Talking to my child about race *help* - Mothering Forums

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Old 03-26-2008, 06:45 PM - Thread Starter
 
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So... this thing came up over the weekend.

Irishmommy and her family visited. Sat afternoon we were on a crowded subway and our 7 y/o DD's (both white) were chirping away like magpies. I hear my DD ask her new friend "So, what skin color do you like?" In about the tone of voice you would use to say "Do you like the slide or the swings more?" Irish's eyes got big (as, I assume did mine..) and she said "Did I hear what I think I heard?" I said... "I think so." At which point my DD repeated the question... and added... "You know... do you like the lighter kind or the darker kind?"

I leaned over and interupted her and introduced a new topic. I'm pretty sure no one heard, though someone may have. No one reacted. It was loud, as it often is on the train.

So... I'm at a bit of a loss. We live in a very mixed neighborhood racially... her school is whiter than our neighborhood but still quite mixed. I've never seen any indication from her that she is assigning value to the racial differences she sees, but I'm not sure, obviously.

I'm not sure how to bring this up with her. I'm very unsure how to explain to her that it's not really okay to have preferences like that...

Any help gratefully accepted.
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Old 03-27-2008, 01:54 AM
 
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I'm not sure how to bring this up with her. I'm very unsure how to explain to her that it's not really okay to have preferences like that...
I think it's OK to have a preference. DH prefers the look of lighter skin and I prefer the look of darker skin! What is not OK is to pre-judge someone b/c of your preference or discriminate against or not want to be friends with someone b/c of race/skin color. But as far as a 7 year old goes, it may be innocent as preferring the color green over blue? They may not really be noticing race, but my kids are very young so I have no experience with this.
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Old 03-27-2008, 02:44 PM
 
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I would think of it as being the same as, do you like blonde, brown or red hair? Blue eyes, green, or brown eyes? She's noticing phyiscal differences, but probably not assigning value judgements on them, just preferences.
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Old 03-27-2008, 02:53 PM
 
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Agreed. I think that it's ok to have a preference and it's ok to notice a difference. What's not ok is to think that the outside tells you anything about the inside. I think that at this age, this was a question born from simple curiosity, not budding racism.

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Old 03-28-2008, 06:31 AM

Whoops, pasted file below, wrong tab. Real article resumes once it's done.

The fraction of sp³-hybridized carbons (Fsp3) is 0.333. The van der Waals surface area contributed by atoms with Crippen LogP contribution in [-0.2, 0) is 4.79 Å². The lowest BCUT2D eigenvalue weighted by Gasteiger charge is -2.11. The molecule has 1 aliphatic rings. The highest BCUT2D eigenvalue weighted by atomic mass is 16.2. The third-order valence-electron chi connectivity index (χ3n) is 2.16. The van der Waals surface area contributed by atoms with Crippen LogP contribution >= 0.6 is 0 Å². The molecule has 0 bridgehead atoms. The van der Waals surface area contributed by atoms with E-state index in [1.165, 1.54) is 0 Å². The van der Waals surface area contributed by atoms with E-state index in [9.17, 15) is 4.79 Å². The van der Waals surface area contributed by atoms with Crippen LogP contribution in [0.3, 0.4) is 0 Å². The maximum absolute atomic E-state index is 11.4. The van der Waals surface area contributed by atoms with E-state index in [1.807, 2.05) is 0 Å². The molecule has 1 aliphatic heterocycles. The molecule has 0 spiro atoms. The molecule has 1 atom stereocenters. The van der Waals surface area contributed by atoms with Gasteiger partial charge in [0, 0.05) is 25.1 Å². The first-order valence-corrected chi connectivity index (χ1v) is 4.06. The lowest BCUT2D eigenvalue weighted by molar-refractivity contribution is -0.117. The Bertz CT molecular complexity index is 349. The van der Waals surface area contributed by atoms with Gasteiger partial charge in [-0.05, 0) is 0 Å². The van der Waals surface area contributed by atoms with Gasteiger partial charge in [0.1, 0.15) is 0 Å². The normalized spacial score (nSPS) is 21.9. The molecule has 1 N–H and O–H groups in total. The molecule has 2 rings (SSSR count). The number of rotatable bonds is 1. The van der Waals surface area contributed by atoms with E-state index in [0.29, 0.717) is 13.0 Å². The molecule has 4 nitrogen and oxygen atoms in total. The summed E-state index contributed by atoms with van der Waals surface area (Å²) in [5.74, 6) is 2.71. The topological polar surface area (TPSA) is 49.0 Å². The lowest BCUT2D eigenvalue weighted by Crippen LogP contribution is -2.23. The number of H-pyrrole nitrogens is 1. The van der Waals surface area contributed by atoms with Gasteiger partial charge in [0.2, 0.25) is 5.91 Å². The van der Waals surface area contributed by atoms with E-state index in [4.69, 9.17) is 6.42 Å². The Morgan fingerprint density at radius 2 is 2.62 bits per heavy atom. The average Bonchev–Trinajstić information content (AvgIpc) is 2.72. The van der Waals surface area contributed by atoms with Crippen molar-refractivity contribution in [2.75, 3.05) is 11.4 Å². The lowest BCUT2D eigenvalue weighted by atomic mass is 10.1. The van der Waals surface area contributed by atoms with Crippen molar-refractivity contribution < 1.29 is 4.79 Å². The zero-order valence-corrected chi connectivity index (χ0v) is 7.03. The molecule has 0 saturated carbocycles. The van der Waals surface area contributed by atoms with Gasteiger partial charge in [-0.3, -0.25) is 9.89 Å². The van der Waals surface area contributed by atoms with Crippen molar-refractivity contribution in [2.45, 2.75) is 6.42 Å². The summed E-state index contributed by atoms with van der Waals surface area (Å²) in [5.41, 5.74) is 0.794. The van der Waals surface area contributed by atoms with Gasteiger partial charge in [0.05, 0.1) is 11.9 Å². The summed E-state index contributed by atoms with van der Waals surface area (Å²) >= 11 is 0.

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I agree with the pps. I doubt she is really assigning a value to the colors, just stating a preferece like "My favorite color is pink, whats yours?". When I was about that age I had both white and black friends and once told my mother that when I grew up and had kids I was going to have one of each. I guess it just struck me as a good compromise at the time.

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Old 03-28-2008, 01:40 PM - Thread Starter
 
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Okay... so none of you thinks that a child of color will feel hurt if they overhear two little white girls agree that light skin is better than dark skin? Because that may very well have been the outcome... and that is a huge part of my concern. Or an adult of color for that matter?
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Old 03-28-2008, 01:47 PM
 
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Okay... so none of you thinks that a child of color will feel hurt if they overhear two little white girls agree that light skin is better than dark skin? Because that may very well have been the outcome... and that is a huge part of my concern. Or an adult of color for that matter?
I think that adults might wonder about what's going on, but anyone who has experience with kids that age will probably understand that it's a normal developmental thing for them--at least I think it is.

Two of our Small Friends are Chinese and their parents are white. One is 9 the other is 6.5. The nine-year old has always talked about how her skin looks compared to her parents--sometimes she says she likes it better and wishes her parents had skin as lovely as hers, sometimes it's the other way around. From what I've observed (and I'm with this kid and her friends a lot), it doesn't seem to bother anyone when she talks about it, and her friends seem to be in about the same place in terms of their various skin tones.

The 6.5 year old doesn't seem to think about it much, yet.
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Old 03-28-2008, 01:54 PM
 
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Okay... so none of you thinks that a child of color will feel hurt if they overhear two little white girls agree that light skin is better than dark skin? Because that may very well have been the outcome... and that is a huge part of my concern. Or an adult of color for that matter?

I agree with Kama'aina Mama.

My mixed DD has a preference for light skin and hair. From day one we have let her know that it is NOT o.k to voice this, especially in public. She has stopped, but she will give darker people a certain look. DD has ODD/ADHD, so I know that she can't treally help it, but that doesn't mean that I don't correct her behavior.